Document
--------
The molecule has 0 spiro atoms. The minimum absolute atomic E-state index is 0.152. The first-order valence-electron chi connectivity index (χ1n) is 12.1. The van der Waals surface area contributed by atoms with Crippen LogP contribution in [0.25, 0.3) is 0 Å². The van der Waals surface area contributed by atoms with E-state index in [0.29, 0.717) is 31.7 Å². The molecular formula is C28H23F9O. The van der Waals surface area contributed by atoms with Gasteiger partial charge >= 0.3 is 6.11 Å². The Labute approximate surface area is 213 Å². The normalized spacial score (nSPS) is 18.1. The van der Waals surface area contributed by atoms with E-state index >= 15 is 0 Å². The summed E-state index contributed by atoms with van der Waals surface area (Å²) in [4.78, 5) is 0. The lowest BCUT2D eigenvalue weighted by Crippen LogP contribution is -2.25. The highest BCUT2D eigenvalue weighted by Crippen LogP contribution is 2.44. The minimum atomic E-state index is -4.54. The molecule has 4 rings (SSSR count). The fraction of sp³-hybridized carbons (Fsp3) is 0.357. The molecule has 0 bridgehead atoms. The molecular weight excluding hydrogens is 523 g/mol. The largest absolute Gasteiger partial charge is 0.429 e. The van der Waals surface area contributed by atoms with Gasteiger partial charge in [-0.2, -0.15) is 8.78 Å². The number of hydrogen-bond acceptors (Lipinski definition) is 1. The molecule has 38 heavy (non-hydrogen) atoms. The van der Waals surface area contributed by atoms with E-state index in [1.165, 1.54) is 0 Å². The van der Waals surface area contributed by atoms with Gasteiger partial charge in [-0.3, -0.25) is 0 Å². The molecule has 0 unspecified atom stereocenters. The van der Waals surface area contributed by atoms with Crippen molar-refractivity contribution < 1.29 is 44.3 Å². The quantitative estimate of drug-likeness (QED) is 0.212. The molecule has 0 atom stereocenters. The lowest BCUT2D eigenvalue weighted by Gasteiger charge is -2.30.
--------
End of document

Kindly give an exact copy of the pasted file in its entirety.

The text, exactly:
The molecule has 0 spiro atoms. The minimum absolute atomic E-state index is 0.152. The first-order valence-electron chi connectivity index (χ1n) is 12.1. The van der Waals surface area contributed by atoms with Crippen LogP contribution in [0.25, 0.3) is 0 Å². The van der Waals surface area contributed by atoms with E-state index in [0.29, 0.717) is 31.7 Å². The molecular formula is C28H23F9O. The van der Waals surface area contributed by atoms with Gasteiger partial charge >= 0.3 is 6.11 Å². The Labute approximate surface area is 213 Å². The normalized spacial score (nSPS) is 18.1. The van der Waals surface area contributed by atoms with E-state index >= 15 is 0 Å². The summed E-state index contributed by atoms with van der Waals surface area (Å²) in [4.78, 5) is 0. The lowest BCUT2D eigenvalue weighted by Crippen LogP contribution is -2.25. The highest BCUT2D eigenvalue weighted by Crippen LogP contribution is 2.44. The minimum atomic E-state index is -4.54. The molecule has 4 rings (SSSR count). The fraction of sp³-hybridized carbons (Fsp3) is 0.357. The molecule has 0 bridgehead atoms. The molecular weight excluding hydrogens is 523 g/mol. The largest absolute Gasteiger partial charge is 0.429 e. The van der Waals surface area contributed by atoms with Gasteiger partial charge in [-0.2, -0.15) is 8.78 Å². The number of hydrogen-bond acceptors (Lipinski definition) is 1. The molecule has 38 heavy (non-hydrogen) atoms. The van der Waals surface area contributed by atoms with E-state index in [1.165, 1.54) is 0 Å². The van der Waals surface area contributed by atoms with Gasteiger partial charge in [-0.3, -0.25) is 0 Å². The molecule has 0 unspecified atom stereocenters. The van der Waals surface area contributed by atoms with Crippen molar-refractivity contribution < 1.29 is 44.3 Å². The quantitative estimate of drug-likeness (QED) is 0.212. The molecule has 0 atom stereocenters. The lowest BCUT2D eigenvalue weighted by Gasteiger charge is -2.30.